'Shark Tank' Investor Points to 'Simple' Lesson Learned From SVB Fall

Shark Tank investor Kevin O'Leary said there's a "simple" lesson to be learned from the collapse of the Silicon Valley Bank (SVB) last week.

SVB, established in 1983, served for decades as a go-to financial institution for startup businesses and technology companies in the United States, despite being little known outside of California's Silicon Valley.

But increased interest rates and other factors prompted its customers to begin a run on their deposits, sparking a chain of events that ended in federal regulators shutting down the bank and leaving its customers in financial peril.

Following the collapse, viewed as the largest failure since the 2008 financial crisis, questions about the bank's future have emerged, with finance experts debating about whether the federal government should bail out the bank amid concerns the fallout could further devastate the U.S. economy.

Kevin O'Leary shares lesson from SVB collapse
Above, employees stand outside the closed Silicon Valley Bank in Santa Clara, California on March 10, 2023. “Shark Tank” investor Kevin O’Leary (inset) offered a lesson from the collapse of SVB: "never put more than 20% of your liquid assets in any one financial institution!" Justin Sullivan/Getty Images; Michael Kovac/Getty Images

O'Leary, perhaps best known for his role as the investor nicknamed "Mr. Wonderful" on ABC News' Shark Tank, weighed in on the crisis Sunday afternoon, arguing taxpayers should not bail out the bank while offering one takeaway from the crisis. In addition to being a popular television personality, O'Leary's career in business spans decades.

"The combination of a negligent board of directors @SVB with idiot management is the potent cocktail that led to a disastrous outcome. Why should taxpayers bail them out?"O'Leary tweeted, also offering a "simple" lesson for his followers about how to mitigate damage from future potential bank meltdowns.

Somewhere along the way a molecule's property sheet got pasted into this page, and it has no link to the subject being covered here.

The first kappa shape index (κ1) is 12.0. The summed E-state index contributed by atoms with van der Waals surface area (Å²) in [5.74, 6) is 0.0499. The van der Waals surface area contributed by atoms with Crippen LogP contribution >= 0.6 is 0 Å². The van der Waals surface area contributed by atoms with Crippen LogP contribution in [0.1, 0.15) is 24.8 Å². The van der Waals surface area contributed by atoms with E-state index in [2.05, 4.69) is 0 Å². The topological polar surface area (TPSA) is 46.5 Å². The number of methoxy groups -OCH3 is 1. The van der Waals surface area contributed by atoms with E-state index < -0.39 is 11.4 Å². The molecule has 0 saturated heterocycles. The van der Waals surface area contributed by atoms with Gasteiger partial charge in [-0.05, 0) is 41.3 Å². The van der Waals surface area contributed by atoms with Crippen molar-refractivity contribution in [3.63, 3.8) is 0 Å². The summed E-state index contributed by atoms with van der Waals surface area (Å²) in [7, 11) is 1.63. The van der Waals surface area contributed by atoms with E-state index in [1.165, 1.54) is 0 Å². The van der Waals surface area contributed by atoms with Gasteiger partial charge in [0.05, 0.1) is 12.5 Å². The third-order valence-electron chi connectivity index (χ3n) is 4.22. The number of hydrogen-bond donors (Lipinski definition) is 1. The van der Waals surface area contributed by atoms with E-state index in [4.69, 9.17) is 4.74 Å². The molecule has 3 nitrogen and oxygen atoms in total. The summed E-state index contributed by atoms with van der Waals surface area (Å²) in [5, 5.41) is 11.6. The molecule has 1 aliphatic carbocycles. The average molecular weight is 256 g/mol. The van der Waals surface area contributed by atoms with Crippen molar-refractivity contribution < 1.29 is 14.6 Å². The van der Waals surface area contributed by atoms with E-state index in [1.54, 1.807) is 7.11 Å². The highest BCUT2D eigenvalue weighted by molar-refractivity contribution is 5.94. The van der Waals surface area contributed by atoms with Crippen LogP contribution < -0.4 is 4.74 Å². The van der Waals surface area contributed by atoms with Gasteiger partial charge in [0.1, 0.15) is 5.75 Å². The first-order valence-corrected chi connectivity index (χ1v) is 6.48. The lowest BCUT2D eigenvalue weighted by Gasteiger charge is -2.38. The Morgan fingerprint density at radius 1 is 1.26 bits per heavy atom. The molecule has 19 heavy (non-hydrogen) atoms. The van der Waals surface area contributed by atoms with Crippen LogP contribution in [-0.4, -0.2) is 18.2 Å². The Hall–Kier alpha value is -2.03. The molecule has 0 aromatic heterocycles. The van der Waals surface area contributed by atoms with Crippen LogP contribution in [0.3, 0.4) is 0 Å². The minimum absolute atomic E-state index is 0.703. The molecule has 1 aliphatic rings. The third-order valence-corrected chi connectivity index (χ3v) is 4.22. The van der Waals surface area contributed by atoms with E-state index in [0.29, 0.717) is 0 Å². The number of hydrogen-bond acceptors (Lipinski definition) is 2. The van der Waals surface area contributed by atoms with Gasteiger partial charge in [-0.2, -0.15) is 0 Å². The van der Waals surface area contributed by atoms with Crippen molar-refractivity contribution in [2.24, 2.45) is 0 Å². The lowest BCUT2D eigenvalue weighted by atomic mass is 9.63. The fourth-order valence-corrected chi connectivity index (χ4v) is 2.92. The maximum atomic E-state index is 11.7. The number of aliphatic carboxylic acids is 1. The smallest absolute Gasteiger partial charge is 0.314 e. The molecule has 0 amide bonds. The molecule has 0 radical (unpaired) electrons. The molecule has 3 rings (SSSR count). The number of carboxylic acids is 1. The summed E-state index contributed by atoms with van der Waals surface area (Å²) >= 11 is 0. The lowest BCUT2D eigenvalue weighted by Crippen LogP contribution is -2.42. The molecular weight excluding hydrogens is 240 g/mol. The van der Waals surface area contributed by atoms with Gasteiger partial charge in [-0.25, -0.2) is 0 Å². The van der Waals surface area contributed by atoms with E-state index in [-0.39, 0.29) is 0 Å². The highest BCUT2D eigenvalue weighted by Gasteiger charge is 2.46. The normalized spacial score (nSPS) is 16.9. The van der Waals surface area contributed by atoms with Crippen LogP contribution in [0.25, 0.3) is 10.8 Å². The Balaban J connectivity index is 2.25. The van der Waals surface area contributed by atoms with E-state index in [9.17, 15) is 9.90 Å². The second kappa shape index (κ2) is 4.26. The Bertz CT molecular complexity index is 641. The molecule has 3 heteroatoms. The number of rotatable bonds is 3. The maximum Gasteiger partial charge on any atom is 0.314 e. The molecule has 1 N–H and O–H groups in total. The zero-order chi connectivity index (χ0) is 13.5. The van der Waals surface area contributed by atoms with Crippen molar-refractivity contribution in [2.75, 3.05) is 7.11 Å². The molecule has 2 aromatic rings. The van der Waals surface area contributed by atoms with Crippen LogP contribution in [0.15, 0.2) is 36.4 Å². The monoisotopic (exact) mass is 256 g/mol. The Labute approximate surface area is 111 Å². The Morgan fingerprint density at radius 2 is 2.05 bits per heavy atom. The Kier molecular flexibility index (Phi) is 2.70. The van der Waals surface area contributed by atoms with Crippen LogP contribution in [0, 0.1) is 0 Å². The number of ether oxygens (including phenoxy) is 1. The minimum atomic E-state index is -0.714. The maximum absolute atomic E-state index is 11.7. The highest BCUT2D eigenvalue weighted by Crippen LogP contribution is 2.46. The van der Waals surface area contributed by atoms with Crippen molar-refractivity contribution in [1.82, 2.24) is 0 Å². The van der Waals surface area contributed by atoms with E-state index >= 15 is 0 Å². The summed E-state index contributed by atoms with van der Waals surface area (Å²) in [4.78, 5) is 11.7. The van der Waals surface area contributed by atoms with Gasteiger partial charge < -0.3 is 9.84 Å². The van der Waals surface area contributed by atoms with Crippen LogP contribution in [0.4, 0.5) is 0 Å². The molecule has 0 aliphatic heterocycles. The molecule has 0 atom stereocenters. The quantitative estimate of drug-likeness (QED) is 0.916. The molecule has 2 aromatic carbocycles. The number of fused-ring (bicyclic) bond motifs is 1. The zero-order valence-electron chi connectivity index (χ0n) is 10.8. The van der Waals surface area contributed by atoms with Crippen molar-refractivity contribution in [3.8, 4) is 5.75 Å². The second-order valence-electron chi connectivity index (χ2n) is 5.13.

"The lesson is simple, never put more than 20% of your liquid assets in any one financial institution!" he tweeted.

Mary Eschelbach Hansen, a professor of economics at American University, told Newsweek on Monday that his suggestion of 20 percent is arbitrary but that she was "surprised' by businesses' cash management strategies.

"Like many folks, I was surprised to hear that any person – much less so many silicon valley businesses – had cash management strategies that did not account for the limits of deposit insurance," she said in a written statement.

"I have served on boards of not-for-profits that were quite careful to sweep cash above the insurance limit out of account at close of business each day."

SVB Collapse Latest Updates: Biden Reassures Banking System 'Safe'

The SVB collapse has sparked concerns about a larger economic crisis that many fear could strike the U.S., but the Biden administration on Sunday said it would guarantee that depositors with money in SVB will be paid back in full.

President Joe Biden delivered brief remarks about the collapse on Monday, reassuring Americans that the banking system is "safe" and that "no losses will be borne by the taxpayers." He said customers would have access to their money as early as Monday but warned investors that they would not be protected as they "knowingly took a risk."

Two days after SVB was shut down, a second financial institution, Signature Bank was also closed due to concerns that keeping the bank open could threaten the stability of the entire financial system.

Biden said former President Donald Trump's scaling back of Obama-era rules implemented to prevent further shutdowns was partly to blame, noting that "the last administration rolled back some of these requirements."

Newsweek reached out to SVB public relations and O'Leary via email for comment.

Update 03/13/2023 12:17 p.m. ET: This story was updated with comment from Mary Eschelbach Hansen.